The day was a great opportunity for networking, encouraging one another and learning about the work of different organisations. Project teacher Stephen said ‘I would like the day to be seen as a growing platform of change across society and especially education. We need men and women to work together to address inequalities on all genders. We need to measure the success e.g. by more men working in early education, nursing, caring professions, politics and other STEM professions. We also need to measure a significant difference in the number of violent and abusive crimes against people within our communities.’

How did people describe the conference?

Wordle


Leave a comment

Teacher Blog: Stephen

Gender Respect Pupil Conference: What happened next

The four school council members who attended the pupil conference were buzzing on the train home to Barnsley. I wasn’t sure if this was just a feel good factor or a sustained desire to bring about a change.

You can see what they planned to do on this film from the pupil conference:

By Thursday of the following week, they were knocking on the nursery door with a list that they had already completed. They explained they had started a presentation, made a poster for around school, were working on leaflets and now needed our Headteacher to allocate a whole school assembly.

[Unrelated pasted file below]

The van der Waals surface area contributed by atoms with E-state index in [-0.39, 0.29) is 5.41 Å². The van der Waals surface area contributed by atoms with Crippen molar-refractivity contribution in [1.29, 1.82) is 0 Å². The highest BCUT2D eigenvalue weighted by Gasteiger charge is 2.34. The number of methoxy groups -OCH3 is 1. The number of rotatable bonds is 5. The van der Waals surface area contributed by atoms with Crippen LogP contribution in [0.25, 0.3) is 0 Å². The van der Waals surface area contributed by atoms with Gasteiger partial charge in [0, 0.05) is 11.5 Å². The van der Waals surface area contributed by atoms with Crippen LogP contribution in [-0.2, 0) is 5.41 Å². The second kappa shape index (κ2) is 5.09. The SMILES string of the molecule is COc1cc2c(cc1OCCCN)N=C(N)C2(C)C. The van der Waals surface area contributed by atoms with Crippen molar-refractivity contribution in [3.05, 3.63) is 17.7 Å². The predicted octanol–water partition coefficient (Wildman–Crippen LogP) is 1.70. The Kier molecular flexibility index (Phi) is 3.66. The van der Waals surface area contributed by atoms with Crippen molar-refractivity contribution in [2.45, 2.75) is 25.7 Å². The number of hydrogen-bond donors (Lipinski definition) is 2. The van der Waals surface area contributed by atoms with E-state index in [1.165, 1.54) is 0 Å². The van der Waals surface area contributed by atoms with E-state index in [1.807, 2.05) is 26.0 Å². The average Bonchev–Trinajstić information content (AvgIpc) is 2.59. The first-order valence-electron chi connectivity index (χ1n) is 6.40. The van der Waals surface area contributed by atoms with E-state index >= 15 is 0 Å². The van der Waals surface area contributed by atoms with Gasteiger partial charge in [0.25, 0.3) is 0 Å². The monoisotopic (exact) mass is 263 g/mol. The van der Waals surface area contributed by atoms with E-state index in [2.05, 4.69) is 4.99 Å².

Our Headteacher was delighted and taken aback by their passion. He quickly provided a date for an assembly for them to work towards. Dearne FM, the local radio station, were at school the next day spreading the news about how eager the children were to address Gender Respect.

Today they were very professional, confident and worked clearly in a team to share the message to the rest of school. I’m delighted that the ‘pupil voice’ is now discussing more than dressing up days and fundraising and that children are supporting their own community by voicing their feelings and desires.

DSC02394

It was interesting that after numerous days working together, the boys didn’t show for one of the lunchtime sessions. The girls said that the boys had needed a day to play out and that they had let them. The boys in effect had left the girls to write and design so they could play out. However, the boys still wanted a say when it came to decision making.